There are always people who want to learn all aspects of music production. Whether you agree to teach courses at a local school, sign up private students, or help get fellow professional music pros up to speed on Pro Tools / Logic / Live / whatever, consider turning your hard-won expertise into reliable income.

Selling beats or samples

Disc Makers guide to Making A Great MasterRather than producing an entire track or album yourself, you can help create the tools that will help other music producers thrive. Lots of artists across many genres use prefabricated beats that a producer like you crafted from scratch; and companies that sell music software and electronic instruments need people to program original sounds, grooves, and textures as well.


The line between producer and performer can often be delightfully blurry. See if gigging under your own name feels right. Or if an artist you know needs backing tracks, live remixing, or other production-related contributions for a tour, make your play and see what happens.


Shows, video games, movies, podcasts — all sorts of media need music and sound, and as a music producer, you may just have a library of material you own that could fit the bill. 

How do you grow your music production skills?

Some prodigy producers may be completely self-taught, gaining experience through their studio work, but there are a variety of sources to learn and grow as a music producer.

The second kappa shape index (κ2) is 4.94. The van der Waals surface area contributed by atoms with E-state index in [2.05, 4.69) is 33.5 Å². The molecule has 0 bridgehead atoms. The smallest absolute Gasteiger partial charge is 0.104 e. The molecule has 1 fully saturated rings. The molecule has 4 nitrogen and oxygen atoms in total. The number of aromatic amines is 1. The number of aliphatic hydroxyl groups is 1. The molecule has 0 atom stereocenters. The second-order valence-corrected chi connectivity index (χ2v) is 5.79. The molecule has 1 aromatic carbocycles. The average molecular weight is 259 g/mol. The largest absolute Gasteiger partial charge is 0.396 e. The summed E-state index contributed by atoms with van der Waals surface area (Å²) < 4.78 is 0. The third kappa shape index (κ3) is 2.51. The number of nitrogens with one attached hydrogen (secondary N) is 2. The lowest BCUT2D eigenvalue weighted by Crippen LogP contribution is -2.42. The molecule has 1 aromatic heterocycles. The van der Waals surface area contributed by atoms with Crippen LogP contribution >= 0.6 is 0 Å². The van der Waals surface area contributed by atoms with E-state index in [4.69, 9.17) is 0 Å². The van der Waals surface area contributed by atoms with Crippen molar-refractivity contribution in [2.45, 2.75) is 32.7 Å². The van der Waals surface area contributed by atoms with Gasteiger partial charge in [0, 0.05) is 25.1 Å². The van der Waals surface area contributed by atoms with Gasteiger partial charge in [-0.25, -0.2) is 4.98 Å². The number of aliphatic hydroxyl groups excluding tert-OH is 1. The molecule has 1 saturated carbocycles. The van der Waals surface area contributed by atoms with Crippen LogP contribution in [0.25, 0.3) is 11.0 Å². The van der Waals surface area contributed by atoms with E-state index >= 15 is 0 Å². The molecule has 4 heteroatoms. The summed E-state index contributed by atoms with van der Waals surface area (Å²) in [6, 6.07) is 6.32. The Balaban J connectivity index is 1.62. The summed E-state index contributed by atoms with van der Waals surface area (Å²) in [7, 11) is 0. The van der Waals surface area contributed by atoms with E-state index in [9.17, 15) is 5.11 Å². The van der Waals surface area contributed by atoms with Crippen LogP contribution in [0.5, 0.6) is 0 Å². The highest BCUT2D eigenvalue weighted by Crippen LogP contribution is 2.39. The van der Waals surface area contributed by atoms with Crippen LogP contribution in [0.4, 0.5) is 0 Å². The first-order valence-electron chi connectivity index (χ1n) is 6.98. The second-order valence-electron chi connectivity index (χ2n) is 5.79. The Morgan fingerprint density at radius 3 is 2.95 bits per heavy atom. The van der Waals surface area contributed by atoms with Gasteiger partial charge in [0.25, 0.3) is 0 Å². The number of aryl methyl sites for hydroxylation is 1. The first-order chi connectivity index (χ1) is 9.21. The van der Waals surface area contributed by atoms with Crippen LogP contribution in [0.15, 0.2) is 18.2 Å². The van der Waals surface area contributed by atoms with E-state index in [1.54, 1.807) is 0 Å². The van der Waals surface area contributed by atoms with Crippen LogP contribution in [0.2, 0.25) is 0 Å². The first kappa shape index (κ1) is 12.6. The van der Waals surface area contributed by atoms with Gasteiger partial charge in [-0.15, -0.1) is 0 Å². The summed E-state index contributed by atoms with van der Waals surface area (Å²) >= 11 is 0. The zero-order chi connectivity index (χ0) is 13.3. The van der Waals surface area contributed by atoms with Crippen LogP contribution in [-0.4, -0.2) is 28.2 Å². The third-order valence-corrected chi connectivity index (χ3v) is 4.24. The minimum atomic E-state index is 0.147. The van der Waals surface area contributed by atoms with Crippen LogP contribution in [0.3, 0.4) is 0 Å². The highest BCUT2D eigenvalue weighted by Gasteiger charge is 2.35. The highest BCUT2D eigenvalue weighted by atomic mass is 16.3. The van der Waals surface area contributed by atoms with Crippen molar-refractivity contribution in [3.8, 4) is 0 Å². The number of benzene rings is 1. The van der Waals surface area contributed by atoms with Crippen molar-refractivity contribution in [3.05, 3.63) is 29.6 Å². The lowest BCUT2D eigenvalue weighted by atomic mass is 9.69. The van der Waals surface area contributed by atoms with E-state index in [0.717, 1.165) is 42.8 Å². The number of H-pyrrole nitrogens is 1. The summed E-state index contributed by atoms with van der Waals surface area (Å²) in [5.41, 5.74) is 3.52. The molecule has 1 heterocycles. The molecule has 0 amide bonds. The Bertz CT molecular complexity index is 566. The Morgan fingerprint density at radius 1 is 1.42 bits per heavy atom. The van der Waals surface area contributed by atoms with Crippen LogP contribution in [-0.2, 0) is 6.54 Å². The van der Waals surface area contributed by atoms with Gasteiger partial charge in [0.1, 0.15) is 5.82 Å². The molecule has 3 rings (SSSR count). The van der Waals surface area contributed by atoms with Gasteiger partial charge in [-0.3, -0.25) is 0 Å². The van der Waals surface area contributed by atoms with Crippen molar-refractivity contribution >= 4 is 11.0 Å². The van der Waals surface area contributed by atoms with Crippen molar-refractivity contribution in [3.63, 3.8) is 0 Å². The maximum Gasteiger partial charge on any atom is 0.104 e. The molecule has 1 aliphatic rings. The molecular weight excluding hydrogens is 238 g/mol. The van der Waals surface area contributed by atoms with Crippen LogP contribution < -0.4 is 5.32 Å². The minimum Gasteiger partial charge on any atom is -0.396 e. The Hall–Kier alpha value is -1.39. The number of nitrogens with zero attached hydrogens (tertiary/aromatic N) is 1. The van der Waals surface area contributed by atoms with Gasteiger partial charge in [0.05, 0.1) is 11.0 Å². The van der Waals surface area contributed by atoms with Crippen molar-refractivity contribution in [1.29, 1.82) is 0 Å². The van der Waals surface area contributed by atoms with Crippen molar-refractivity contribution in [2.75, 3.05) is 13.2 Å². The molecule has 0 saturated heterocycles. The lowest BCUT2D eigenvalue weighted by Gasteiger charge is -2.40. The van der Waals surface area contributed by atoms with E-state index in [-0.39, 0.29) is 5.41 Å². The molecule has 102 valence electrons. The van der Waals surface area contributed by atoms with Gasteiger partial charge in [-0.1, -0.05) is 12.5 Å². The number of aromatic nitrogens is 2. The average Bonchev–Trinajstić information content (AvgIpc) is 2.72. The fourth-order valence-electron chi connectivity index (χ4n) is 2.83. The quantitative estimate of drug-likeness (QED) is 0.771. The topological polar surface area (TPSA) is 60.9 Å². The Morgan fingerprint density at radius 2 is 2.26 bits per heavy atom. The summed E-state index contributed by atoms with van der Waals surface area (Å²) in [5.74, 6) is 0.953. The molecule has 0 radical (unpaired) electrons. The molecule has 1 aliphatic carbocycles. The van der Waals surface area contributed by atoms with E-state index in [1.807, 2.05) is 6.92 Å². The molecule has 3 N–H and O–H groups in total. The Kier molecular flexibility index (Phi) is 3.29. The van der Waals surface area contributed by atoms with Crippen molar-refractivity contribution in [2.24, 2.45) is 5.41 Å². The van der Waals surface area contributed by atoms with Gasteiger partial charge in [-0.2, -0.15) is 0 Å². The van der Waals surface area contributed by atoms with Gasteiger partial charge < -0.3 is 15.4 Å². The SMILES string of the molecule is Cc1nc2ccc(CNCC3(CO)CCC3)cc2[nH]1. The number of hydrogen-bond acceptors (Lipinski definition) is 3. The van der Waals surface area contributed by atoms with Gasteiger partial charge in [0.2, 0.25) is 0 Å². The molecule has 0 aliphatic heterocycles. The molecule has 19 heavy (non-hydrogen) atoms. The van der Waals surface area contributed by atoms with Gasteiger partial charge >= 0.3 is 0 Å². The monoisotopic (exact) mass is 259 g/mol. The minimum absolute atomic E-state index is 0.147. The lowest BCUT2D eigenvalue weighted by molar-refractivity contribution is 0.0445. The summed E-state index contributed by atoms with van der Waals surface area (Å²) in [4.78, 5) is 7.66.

Conservatories, universities, community colleges, and dedicated music production and recording schools all offer ways to learn and grow as a music producer.

Online courses

MasterClass and Coursera are just the beginning when it comes to online resources for learning. Check out this list to get started and see which courses can get you where you need to be.


Lots of great educational videos are available for free via your computer, phone, or tablet. One good place to start is Pensado’s Place. Just be sure to vet your sources: anyone can claim to be a music producer and put out a video, so don’t waste your time learning sketchy skills from unreliable channels.


Go old school and crack open a book about any aspect of music production. Here’s a list to get you started.

Internships and apprenticeships

There’s nothing like working alongside the masters to help you refine your own craft. Look into opportunities to intern at local recording studios or with local producers who might benefit from a helping hand. What you’ll learn is well worth the investment of time and energy.

Get your music productions on the best-sounding audio format

You never have to do it all yourself — Disc Makers is here to help. Check out our audio mastering and CD packages for affordable and professional ways to package your music productions.

Philip Kinsher is a writer, editor, and musician with a predilection for YA Sci-fi Fantasy books and rock and roll. And golf and pickleball.

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About Philip Kinsher

Philip Kinsher is a writer, editor, and musician with a predilection for YA Sci-fi Fantasy books and rock and roll. And golf and pickleball.